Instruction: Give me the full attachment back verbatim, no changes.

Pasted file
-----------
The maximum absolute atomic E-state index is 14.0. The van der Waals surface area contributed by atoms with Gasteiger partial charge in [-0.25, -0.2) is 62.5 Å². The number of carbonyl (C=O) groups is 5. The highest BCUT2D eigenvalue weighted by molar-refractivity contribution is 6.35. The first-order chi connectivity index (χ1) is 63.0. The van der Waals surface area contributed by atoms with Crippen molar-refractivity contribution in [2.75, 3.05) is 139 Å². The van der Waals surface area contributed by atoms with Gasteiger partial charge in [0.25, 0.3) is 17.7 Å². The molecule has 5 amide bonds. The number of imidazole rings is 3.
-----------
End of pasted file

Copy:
The maximum absolute atomic E-state index is 14.0. The van der Waals surface area contributed by atoms with Gasteiger partial charge in [-0.25, -0.2) is 62.5 Å². The number of carbonyl (C=O) groups is 5. The highest BCUT2D eigenvalue weighted by molar-refractivity contribution is 6.35. The first-order chi connectivity index (χ1) is 63.0. The van der Waals surface area contributed by atoms with Crippen molar-refractivity contribution in [2.75, 3.05) is 139 Å². The van der Waals surface area contributed by atoms with Gasteiger partial charge in [0.25, 0.3) is 17.7 Å². The molecule has 5 amide bonds. The number of imidazole rings is 3.